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Sonja Henie record at stake; figure skating worlds pairs preview

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When Aljona Savchenko won her first gold medal at her fifth Olympics with her third different partner in PyeongChang, she said she “wrote history.”

She can write some more this week.

Savchenko, who at 34 became the oldest female figure skating champion in Winter Olympic history, and partner Bruno Massot are the only pairs medalists from PyeongChang who are back for the world championships in Milan.

The Germans headline the field for the short program Wednesday and free skate Friday.

Savchenko can tie Norwegian Sonja Henie for the female record of 11 world championships medals. She can grab a share of second on the all-time pairs list with a sixth world title, four shy of Soviet Irina Rodnina‘s record.

Savchenko, who won four crowns with now-retired Robin Szolkowy, goes for her first world title with Massot. They’re clear favorites.

Olympic silver medalists Sui Wenjing and Han Cong withdrew from worlds due to Sui’s foot injury. Olympic bronze medalists Meagan Duhamel and Eric Radford retired.

It’s arguably a surprise that Savchenko and Massot chose to compete in Milan. They’re the first Olympic pairs champions to compete at a post-Olympic worlds since 1992.

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Their top challengers are Russians Yevgenia Tarasova and Vladimir Morozov, who outscored Savchenko and Massot in the Olympic short program but dropped off the podium in the free skate with a fall on their throw.

U.S. champions Alexa Scimeca Knierim and Christopher Knierim, 15th at the Olympics, made the top 10 in all of their four world championships appearances with a best finish of seventh. The last U.S. pairs medal came in 2002, the nation’s longest drought in any figure skating discipline.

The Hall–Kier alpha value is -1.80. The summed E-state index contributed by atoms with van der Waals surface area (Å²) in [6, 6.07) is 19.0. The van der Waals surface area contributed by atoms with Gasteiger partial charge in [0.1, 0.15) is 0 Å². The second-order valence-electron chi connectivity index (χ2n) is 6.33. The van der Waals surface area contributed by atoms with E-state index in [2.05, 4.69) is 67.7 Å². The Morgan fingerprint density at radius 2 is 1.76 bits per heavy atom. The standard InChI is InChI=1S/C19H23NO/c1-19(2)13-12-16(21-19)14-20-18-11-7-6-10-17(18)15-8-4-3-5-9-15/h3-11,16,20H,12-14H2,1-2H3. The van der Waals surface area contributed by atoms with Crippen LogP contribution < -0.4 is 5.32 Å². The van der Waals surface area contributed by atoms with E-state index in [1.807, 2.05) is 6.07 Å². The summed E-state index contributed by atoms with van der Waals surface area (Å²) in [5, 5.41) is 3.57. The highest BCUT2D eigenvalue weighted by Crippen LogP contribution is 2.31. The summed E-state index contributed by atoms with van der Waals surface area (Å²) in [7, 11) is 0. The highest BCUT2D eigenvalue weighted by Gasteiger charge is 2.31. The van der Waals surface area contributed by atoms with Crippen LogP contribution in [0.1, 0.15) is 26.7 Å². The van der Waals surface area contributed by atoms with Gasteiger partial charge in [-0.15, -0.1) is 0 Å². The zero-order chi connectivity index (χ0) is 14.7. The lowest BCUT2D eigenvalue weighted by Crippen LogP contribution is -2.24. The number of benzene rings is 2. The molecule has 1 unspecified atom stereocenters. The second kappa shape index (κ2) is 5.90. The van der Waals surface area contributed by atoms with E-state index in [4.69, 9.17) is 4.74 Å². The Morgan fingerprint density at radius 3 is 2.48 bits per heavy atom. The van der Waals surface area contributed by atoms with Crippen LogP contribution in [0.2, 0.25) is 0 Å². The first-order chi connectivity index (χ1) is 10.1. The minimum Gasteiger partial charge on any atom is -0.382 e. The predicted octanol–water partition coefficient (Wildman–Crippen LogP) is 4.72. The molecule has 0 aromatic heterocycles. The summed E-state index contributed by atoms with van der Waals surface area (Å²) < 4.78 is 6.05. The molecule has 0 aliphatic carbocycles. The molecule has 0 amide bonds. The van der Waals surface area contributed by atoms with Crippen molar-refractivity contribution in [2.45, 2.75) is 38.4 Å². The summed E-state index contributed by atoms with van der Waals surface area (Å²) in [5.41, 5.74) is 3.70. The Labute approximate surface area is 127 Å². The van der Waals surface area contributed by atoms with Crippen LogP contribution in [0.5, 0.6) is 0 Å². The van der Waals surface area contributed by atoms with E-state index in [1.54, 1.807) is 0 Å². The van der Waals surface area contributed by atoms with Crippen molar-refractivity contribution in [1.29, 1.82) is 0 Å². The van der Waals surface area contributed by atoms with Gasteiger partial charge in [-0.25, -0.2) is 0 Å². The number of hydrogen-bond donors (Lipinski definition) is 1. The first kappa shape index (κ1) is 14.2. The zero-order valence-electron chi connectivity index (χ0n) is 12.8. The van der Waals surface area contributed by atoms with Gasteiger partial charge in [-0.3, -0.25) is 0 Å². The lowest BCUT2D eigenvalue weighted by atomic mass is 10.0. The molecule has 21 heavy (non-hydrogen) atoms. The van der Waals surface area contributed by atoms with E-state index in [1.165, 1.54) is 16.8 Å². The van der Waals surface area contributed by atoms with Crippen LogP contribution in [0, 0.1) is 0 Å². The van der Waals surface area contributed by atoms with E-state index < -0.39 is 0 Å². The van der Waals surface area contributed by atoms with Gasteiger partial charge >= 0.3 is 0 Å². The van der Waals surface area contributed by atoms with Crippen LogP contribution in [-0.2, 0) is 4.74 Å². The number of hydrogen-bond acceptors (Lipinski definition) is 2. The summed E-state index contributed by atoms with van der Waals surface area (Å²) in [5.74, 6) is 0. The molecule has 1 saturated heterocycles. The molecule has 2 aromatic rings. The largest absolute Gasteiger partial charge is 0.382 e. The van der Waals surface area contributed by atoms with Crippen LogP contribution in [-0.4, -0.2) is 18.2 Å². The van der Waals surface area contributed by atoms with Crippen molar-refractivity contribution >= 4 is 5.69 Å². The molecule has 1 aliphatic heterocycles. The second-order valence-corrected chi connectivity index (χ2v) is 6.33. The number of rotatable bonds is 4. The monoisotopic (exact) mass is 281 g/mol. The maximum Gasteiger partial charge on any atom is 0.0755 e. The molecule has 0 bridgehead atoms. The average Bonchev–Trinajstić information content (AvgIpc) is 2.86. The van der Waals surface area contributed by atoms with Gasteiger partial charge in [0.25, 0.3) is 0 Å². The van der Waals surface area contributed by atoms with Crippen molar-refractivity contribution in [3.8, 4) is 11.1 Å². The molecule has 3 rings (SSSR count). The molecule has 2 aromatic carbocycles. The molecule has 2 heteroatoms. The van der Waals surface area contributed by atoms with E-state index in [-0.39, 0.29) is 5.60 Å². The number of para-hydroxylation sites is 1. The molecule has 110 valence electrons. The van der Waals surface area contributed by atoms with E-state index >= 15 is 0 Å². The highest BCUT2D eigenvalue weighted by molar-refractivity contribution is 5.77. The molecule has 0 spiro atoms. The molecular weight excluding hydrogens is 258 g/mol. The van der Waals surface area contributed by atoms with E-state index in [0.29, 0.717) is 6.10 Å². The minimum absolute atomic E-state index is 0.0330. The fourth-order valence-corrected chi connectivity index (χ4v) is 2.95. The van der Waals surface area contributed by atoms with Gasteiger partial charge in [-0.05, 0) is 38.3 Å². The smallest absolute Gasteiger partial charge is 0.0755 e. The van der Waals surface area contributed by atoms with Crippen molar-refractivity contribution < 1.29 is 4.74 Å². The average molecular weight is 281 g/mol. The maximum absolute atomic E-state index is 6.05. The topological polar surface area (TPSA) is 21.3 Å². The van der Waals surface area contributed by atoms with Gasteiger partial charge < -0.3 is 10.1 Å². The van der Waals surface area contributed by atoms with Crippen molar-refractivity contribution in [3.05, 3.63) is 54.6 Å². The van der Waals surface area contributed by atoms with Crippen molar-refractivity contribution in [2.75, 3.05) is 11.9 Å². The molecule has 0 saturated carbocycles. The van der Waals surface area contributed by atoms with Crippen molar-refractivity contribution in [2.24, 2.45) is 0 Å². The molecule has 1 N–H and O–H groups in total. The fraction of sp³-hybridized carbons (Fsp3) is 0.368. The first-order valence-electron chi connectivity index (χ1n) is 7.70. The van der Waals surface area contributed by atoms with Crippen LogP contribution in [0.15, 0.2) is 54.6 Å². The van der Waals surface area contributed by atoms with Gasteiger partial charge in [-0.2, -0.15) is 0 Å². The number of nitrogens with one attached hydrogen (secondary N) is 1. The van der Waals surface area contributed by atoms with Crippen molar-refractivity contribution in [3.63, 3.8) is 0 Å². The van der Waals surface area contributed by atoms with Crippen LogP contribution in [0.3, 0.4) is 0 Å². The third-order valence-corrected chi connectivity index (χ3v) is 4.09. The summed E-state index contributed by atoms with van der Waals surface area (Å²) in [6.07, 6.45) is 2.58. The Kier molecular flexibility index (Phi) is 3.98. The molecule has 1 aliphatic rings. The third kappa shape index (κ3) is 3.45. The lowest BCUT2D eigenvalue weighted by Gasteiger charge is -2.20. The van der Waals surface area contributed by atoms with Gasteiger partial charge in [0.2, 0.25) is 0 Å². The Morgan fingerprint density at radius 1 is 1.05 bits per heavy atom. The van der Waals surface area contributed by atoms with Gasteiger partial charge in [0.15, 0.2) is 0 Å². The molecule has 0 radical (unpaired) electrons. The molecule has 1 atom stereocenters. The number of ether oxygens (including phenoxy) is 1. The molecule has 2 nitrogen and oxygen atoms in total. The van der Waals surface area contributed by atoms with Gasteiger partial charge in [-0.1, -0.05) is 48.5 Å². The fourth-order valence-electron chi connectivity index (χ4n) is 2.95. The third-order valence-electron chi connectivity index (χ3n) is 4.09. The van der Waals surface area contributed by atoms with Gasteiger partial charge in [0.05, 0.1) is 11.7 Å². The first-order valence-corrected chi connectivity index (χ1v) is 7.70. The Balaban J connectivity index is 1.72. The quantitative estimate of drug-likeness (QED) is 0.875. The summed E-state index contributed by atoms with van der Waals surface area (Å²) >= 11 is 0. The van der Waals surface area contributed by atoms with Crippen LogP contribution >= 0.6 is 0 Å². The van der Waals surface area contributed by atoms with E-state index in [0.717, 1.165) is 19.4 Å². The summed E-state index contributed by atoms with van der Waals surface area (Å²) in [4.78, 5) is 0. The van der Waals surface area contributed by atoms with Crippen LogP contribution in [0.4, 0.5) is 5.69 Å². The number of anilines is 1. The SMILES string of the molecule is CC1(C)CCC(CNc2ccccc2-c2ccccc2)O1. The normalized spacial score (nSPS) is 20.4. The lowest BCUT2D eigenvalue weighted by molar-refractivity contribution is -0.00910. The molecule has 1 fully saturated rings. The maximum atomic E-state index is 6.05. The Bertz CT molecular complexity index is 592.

The Knierims were the only U.S. pair in PyeongChang, but in Milan they’re joined by Deanna Stellato and Nathan Bartholomay.

Stellato earned singles silver at the 2000 World Junior Championships, then retired at age 17 due to hip injuries. She came back at age 32 in 2016 in pairs and, with the Sochi Olympian Bartholomay, took bronze at this year’s nationals.

Key Short Program Start Times (Wednesday ET)
Deanna Stellato/Nathan Bartholomay (USA) — 1:39 p.m.
Alexa Scimeca Knierim/Christopher Knierim (USA) — 4:05 p.m.
Yevgenia Tarasova/Vladimir Morozov (RUS) — 5:14 p.m.
Aljona Savchenko/Bruno Massot (GER) — 5:20 p.m.
Vanessa James/Morgan Cipres (FRA) — 5:33 p.m.

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MORE: Best figure skating moments from PyeongChang

World short-track speedskating championships will be moved, postponed or canceled

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The International Skating Union announced Tuesday that the world short-track speedskating championships will not proceed as scheduled because of the coronavirus outbreak.

Seoul’s Mokdong Ice Rink, where the competition was set to be held March 13-15, held the Four Continents Figure Skating Championships earlier this month but closed on Monday.

The ISU left open the possibility that the championships will be postponed or relocated, but the window to do so may close rapidly.